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    1. I feel like I need to go there now! Thanks for the info. This really was a beautiful film. I'm glad you liked the post! Thanks for stopping by and for the comment :-D

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  2. I saw this a few years ago as I think it's one of Lean's finest films and a real surprise for me as it made want to check out more of Lean's work in the future.

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    1. So different from what he's best known for, which was a real surprise (and a nice one at that)!

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  3. You're always so good about the Blind Spot stuff Drew, I haven't even seen my July movie yet. Btw, I haven't even heard of this but hey, if it's anything like Jane Eyre hey I just might enjoy this. I didn't even know Noël Coward also does film screenplays, very interesting!

    ruth

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    1. It's a very different story than Jane Eyre, but very similar tone.

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  4. Yay! Loved seeing some of your thoughts on Twitter. So glad you loved this one. Have you see Powell/Pressburger's 'I Know Where I'm Going!' (also from 1945)? It's another great romance set in Scotland and starring Roger Livesey and Wendy Hiller. They'd make an interesting double feature.

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    1. I'll have to check that out! Never heard of it, but I like Hiller so I'm in!

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  5. One of my favourites, glad you liked it! Such a gorgeous and heartbreaking film, that ultimately rings true -- like you said, there's a shattering honesty to it, and that's what makes it stand out.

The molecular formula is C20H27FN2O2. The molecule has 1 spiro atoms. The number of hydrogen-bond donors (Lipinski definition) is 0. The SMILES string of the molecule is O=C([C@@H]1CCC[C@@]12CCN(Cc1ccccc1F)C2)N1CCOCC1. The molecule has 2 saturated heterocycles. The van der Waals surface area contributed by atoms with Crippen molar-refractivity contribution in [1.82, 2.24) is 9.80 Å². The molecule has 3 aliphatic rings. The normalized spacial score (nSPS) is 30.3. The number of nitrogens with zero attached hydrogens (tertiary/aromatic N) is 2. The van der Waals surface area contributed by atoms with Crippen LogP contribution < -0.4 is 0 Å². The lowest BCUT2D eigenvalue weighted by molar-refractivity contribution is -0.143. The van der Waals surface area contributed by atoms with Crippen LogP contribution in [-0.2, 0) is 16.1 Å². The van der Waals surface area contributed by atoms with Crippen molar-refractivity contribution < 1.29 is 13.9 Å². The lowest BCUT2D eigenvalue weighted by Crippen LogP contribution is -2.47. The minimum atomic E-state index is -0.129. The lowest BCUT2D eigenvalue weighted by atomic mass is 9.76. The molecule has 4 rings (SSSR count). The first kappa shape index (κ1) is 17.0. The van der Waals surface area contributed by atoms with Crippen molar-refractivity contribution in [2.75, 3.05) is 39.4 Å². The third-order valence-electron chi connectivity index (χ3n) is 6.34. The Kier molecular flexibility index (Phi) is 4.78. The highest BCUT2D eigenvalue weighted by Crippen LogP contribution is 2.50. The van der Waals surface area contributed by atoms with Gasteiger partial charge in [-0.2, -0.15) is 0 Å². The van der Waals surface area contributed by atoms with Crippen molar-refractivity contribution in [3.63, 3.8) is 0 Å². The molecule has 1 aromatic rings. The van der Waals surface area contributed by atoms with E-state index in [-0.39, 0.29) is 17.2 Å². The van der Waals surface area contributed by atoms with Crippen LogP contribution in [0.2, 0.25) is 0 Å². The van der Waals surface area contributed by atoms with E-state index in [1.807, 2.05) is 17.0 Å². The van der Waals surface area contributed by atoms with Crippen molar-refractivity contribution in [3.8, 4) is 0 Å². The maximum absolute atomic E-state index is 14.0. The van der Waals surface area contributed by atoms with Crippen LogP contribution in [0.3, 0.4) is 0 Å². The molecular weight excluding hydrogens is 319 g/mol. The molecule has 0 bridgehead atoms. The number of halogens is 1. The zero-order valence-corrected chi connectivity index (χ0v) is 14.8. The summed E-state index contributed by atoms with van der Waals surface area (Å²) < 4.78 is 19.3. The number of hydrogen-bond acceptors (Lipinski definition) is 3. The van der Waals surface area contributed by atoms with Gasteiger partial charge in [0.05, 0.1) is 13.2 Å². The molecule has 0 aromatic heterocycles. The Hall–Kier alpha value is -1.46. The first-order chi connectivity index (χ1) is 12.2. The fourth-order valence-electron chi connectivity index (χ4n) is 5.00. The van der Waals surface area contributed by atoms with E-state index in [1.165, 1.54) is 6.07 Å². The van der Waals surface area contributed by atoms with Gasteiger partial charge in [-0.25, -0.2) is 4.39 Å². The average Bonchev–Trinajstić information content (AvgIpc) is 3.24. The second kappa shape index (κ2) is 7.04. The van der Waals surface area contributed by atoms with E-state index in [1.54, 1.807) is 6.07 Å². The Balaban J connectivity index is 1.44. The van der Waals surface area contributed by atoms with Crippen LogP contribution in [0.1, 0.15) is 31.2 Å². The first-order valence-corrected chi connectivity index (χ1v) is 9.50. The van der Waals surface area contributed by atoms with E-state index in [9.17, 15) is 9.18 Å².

If there were an official "dark romance" genre, Jane Eyre would definitely be in it. There's the same sense of danger/doom pending over Jane and Rochester's affair. It's the best.

    I like the comparison to An Affair to Remember (another one I really like), I never thought of it.

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    1. Glad you liked my comparisons! This really was an unexpected gem for me, mostly because I really didn't know what to expect.

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  6. I'm late commenting on this but it's a great movie, like you when I finally watched it I was delighted to find it so much more than I had anticipated.

    All I knew about it prior to watching was the scene in A Touch of Class where Glenda Jackson and George Segal were bawling their eyes out over it. He has to leave and tries to say goodbye but she was so into it all she did was wave her hand, clutching a tissue, without her eyes ever leaving the screen. It fit the movie's tone but I thought Oh Brother! that movie must be a soggy mess.

    How wrong I was. It's sentimental without being sticky, romantic without being gooey and tender without being soft. I watched it again within a week of my first viewing. It never made me cry, but then I'm not a crier at movies however for those who are I can see easily how that could happen.

    Lean is responsible for a lot of that but without Trevor Howard and especially Celia Johnson's performances it wouldn't be half of what it is. Robert Krasker's cinematography is a huge part of it too, it reminded me of the way Letter from an Unknown Woman looked.

    I think there is a definite dark romance genre, this, Jane Eyre would be part of it as would Wuthering Heights. Really anything with the name Bronte attached would qualify.

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    1. So glad you took the time to comment here. I'm in complete agreement with you. I haven't seen Touch of Class yet (although I'll be watching it soon for Twice a Best Actress) but I'm looking forward to it, for sure.

      Johnson is just magnificent here.